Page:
As an actress Parris has to be a chameleon both emotionally and physically, meaning her hair has to reflect the different personalities and times of the characters she plays. “I learned early on that I will always have extensions when on a set, or a wig.” She told Care for Your Hair. “I never want to subject my hair to the onset brutality. Some days it takes me 2 hours to finger detangle my hair….on set I just don’t have that luxury, lol.”
As Dawn Chambers on Madmen she’s conservative and neat and wears her hair in a short 1960s cut. Of playing Dawn she told Vulture.com:
I did not feel a lot of pressure. I am happy to be a part of the show. I know that this show hasn’t had an African-American in the office and I know that comes with a lot of responsibility as to how I portray this woman, but I can’t think about that. I can only go in and do what I think this woman would do. I try not to think, Oh, I have to represent every single black person in the world that was there in the sixties. I have to tell this one woman’s story and what that was for her. I’m kind of on the fence because as a black actress, there aren’t a lot of roles out there for us, and so you see a great show and it’s like, Oh wow, I would love to be on that show. Oh, but there are no black people on it. So that part is frustrating and I understand that, but at the same time I don’t expect to be a part of everyone’s story if it’s not true to the story that they’re trying to tell.
In an almost complete contrast to Dawn she’s playing Colandrea (Coco) Conners, in the highly anticipated indie film Dear White People. She describes Coco as a fierce woman who knows what she wants, will get what she wants and will do so looking good. Coco’s desperate for attention and uses her appearance, especially her bone-straight banged wig as armor. Hence, the scene where she takes off her wig marks a critical turning point for Coco. (We can’t wait to see this film).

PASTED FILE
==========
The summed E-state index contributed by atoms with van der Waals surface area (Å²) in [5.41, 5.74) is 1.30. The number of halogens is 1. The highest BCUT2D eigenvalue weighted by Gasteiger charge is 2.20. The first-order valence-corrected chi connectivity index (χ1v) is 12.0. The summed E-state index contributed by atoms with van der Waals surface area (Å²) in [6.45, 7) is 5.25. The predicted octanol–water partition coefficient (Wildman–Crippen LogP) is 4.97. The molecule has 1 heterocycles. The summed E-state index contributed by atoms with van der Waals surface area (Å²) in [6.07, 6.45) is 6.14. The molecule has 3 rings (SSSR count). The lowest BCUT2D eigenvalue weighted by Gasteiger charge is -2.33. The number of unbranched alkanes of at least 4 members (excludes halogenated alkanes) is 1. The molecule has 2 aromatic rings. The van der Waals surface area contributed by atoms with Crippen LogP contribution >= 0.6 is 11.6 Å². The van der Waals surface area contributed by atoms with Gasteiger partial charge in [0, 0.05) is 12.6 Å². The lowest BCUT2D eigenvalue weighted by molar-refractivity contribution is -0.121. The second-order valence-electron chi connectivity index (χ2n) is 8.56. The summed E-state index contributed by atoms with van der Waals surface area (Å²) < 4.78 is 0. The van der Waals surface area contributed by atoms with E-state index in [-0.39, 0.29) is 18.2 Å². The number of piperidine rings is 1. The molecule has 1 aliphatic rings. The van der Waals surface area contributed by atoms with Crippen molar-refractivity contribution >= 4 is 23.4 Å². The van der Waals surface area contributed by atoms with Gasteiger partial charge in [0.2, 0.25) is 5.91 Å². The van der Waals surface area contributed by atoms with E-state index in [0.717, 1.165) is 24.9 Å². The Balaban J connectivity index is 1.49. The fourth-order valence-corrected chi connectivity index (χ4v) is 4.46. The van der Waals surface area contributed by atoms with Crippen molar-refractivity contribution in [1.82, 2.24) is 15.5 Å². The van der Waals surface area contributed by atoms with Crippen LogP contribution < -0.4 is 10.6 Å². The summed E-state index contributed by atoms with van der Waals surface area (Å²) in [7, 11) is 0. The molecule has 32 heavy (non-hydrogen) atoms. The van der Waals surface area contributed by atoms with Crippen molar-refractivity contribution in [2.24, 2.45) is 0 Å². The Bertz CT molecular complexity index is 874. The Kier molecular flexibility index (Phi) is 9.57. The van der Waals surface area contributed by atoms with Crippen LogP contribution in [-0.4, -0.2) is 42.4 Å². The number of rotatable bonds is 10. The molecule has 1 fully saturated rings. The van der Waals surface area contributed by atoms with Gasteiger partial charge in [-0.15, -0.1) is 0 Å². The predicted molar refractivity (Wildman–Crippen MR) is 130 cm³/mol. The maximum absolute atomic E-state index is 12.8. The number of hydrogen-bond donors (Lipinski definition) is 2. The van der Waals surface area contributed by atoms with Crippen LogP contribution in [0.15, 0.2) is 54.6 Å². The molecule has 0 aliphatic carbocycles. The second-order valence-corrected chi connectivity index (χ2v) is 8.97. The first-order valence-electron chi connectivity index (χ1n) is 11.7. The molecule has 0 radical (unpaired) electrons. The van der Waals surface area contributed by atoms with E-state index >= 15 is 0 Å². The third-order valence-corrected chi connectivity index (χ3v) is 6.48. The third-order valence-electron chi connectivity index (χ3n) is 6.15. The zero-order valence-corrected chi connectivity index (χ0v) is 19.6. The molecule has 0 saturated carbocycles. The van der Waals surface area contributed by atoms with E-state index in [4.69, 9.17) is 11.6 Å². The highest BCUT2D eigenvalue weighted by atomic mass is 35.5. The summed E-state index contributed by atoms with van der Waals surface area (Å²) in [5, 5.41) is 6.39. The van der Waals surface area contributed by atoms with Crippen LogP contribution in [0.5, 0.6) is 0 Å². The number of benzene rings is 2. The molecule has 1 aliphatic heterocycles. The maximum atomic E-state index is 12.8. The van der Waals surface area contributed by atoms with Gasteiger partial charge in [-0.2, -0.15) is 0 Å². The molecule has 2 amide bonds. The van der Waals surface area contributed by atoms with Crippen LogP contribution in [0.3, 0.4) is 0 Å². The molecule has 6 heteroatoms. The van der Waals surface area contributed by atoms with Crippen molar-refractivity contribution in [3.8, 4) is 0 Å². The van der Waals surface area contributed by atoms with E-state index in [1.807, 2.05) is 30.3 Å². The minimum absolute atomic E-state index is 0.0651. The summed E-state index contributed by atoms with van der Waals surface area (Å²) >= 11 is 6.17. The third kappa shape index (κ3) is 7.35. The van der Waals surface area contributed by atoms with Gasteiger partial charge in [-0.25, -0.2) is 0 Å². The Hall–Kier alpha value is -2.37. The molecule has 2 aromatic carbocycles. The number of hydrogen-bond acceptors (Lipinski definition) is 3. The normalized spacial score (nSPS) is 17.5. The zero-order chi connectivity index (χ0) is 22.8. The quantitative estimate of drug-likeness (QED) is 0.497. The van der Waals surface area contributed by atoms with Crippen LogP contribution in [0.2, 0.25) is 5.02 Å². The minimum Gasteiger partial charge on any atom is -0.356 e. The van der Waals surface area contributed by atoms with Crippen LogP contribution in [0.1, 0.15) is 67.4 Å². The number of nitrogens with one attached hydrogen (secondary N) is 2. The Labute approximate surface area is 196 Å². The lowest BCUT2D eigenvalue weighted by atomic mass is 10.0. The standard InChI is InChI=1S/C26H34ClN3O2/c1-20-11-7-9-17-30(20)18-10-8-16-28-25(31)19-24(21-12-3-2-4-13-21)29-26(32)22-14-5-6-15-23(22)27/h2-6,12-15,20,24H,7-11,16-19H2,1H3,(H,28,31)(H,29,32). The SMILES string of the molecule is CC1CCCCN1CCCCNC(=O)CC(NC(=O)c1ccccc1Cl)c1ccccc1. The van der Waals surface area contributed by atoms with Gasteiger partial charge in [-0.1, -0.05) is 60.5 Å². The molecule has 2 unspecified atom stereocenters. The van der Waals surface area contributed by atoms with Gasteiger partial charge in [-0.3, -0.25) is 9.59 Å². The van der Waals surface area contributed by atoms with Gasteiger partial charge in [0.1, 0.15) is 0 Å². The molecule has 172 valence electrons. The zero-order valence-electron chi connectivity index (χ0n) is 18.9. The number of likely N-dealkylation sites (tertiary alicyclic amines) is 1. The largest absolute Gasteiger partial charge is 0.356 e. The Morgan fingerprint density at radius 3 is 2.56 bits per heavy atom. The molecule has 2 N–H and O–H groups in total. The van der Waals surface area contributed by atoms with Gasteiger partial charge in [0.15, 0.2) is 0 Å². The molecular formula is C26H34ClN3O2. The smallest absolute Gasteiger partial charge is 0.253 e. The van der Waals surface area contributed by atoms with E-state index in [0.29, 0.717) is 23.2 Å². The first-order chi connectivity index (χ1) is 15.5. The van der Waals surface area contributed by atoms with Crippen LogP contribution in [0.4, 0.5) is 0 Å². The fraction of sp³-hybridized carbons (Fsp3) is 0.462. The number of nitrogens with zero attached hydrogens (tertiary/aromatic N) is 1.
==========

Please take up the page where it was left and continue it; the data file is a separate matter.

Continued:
having a choice
Returning to one’s natural state means different things for different people. For Teyonah it means opening herself up to more styling options, as she shared on Essence.com:
Today, I’m still learning how to care for my hair. I’m still on this journey but I am not a natural who thinks you have to wear natural hair all the time. I might have a weave all the way down to my butt next week and I’m totally fine with that. For me what this journey has been about is having a choice. When my hair was relaxed, wearing it natural was not an option because it was chemically altered from its original texture. Today, I can make the choice whether I want to wear it straight, curly or even wear a weave. Having the ability to choose is what has been the most important for me.
It’s also an opportunity for her to set a different kind of beauty example. She further explained:
It feels good to be a role model for little girls who don’t often see natural hair on the red carpet. I’ve wanted to be an actress my whole life and the none of the women I aspired to be like had natural hair. Today we have Esperanza and Solange who always look fierce and are proud to wear their natural hair. Maybe it’s not a statement for them, but for me, they showed me that I don’t have to equate fierce and gorgeous with long, straight hair. I hope there’s a little girl out there who may see me and say the same thing.